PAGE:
Denise Torrey

Would pay reductions help then? Would that motivate better outcomes?

The Principals’ union boss doesn’t want principals to get more money. She says that there is no evidence to suggest that paying people more will get better results.

Principals’ Federation president Denise Torrey has criticised the Principal Recruitment Allowance scheme through which?five schools have received a $50,000 boost to their principal’s salary.

Opononi School and Mangamuka School in Northland, Ngaruawahia High School in Waikato, Kimi Ora Community School in Hawkes Bay, and Aranui Community Campus in Christchurch are the first to receive the allowance to recruit principals.

Under the scheme, which is part of the government’s $359m Investing in Educational Success programme, principals will receive an additional $50,000 a year for three years and the board can apply for two further renewals of two years each.

Torrey warned that “more money in a principal’s pocket” would not help kids learn better, or make a better principal.

Principal salaries ranged from $90,000 to $160,000 depending on the roll size, she said. ? Read more »

Time to smash the Teachers Unions, all of them, hard

The Dompost shows the very great lengths that the Tweetchers and Principals are prepared to go to to control the sector.

A group of rebel principals plotted to “quietly take over” an association representing 90 per cent of school boards in an effort to overwhelm the national standards debate, leaked emails suggest.

An email exchange shows principals involved in a boycott of the standards discussed “dealing with” the New Zealand School Trustees Association.

“The easiest way is for us to quietly take over regional organisations of NZSTA … Just imagine NZSTA run by principals!” an email written by Hora Hora School principal Pat Newman states.

Mr Newman is former president of the Principals’ Federation and the immediate past president of the Tai Tokerau Principals Association.

He is one of two Labour Party members vying for selection to stand as the Labour candidate in Whangarei next year.

His email was sent to, among others, Denise Torrey, president of the Canterbury Primary Principals Association; Frances Nelson, president of the national primary teachers’ union; Iain Taylor, president of the Auckland Primary Principals Association, and Perry Rush, Island Bay School principal.

Marlene Campbell, principal of Invercargill’s Salford School and a member of the Southland Primary Principals Association executive, which this week called Education Minister Anne Tolley “Minister Hitler”, was also a recipient. All have been vocal critics of the national standards.

Mr Taylor responded to Mr Newman’s August 20 email with: “Oh that the go!! Great thinking … loved ya email to her too … man she awful!!” Mr Taylor was referring to NZSTA president Lorraine Kerr, who has refused to criticise or fully endorse the standards.

The organisation they wanted to infiltrate and take over by stealth is the same organisation that reminded Borads of Trustees that they were now to pass any school funds on to the illegal boycott of National Standards. No wonder the Labour member activist?Principals?wanted to take it over.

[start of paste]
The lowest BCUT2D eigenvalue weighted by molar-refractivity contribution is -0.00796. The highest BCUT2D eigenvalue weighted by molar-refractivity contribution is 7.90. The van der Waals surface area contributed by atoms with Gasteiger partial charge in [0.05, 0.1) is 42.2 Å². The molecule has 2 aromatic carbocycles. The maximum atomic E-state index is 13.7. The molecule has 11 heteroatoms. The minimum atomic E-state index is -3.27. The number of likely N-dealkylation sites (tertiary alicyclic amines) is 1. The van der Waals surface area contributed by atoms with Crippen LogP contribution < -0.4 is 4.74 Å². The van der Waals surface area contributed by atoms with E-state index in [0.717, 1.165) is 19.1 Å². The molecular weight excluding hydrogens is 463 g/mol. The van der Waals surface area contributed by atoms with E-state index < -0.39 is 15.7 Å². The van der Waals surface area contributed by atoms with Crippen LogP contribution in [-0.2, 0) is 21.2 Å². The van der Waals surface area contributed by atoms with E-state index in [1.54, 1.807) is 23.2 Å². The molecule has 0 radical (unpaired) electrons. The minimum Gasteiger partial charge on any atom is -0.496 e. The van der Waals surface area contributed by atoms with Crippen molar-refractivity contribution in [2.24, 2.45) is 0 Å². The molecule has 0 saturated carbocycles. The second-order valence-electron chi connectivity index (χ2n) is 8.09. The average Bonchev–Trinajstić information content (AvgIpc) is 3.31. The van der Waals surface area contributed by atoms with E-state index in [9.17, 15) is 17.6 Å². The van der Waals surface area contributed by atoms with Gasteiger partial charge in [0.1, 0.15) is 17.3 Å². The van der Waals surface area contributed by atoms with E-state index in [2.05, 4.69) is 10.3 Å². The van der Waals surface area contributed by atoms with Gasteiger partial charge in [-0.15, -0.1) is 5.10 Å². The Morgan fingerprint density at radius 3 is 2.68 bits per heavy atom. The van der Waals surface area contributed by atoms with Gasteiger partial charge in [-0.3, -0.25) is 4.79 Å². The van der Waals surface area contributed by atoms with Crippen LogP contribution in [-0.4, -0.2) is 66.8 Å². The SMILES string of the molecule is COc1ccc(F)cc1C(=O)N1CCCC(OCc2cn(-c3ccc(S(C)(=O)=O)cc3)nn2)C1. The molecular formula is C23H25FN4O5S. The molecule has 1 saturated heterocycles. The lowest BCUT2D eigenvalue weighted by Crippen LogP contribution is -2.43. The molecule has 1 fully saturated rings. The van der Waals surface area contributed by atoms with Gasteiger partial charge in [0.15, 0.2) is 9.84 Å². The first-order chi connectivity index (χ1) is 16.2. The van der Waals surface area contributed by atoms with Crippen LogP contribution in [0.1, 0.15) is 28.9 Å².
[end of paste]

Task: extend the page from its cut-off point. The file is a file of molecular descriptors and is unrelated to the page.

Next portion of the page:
While Labour candidate presumptive Pat Newman thinks that it is all much ado about nothing his vast protest against the implementation of government policy seems to be unravelling before their very eyes. With leak after leak of documents showing their meddling, their nicking of state funding to pay for the protest and the outright lies of their cause, is it any surprise then that we find out that a third of the schools that Pat Newman and his fellow conspirators have declared to be in their cabal, aren’t, in fact.

Nearly a third of the schools that said they had no confidence in National Standards have told the Ministry of Education they do in fact plan to implement the controversial scheme.

A group called Boards Taking Action Coalition said last week that the trustees from 225 schools around the country had issued a vote of no confidence in National Standards. As a result those schools would refuse to set student achievements targets for next year until the system was reviewed.

The next day the ministry starting contacting all of the protesting schools’ boards of trustees to check the claim.

The Herald has learned 66 of the 225 coalition boards indicated their schools planned to implement the standards in full. A further 109 said they would take some form of action or were yet to decide if they would implement the standards in full. Fifty schools are yet to be contacted.

The ministry yesterday said it could not comment as it had not finished making all the calls.

So this means that the cabal of conspirators are in fact big fat liars. Worse thing is that these people are in charge of teaching our children.

I think it is high time that there was a general smacking around of the teacher and?principal?unions. They certainly shouldn’t be able to avail themselves of taxpayers funds to mount their protests.

While we are smacking about uppity teachers, i see that the Herald has also picked up that Marlene Campbell just can’t seem to say sorry like she means it. If there was any case for the sacking of a?Principal?it is her case, and I would put a commissioner into her school, along with Perry Rush’s and Pat Newman’s.

×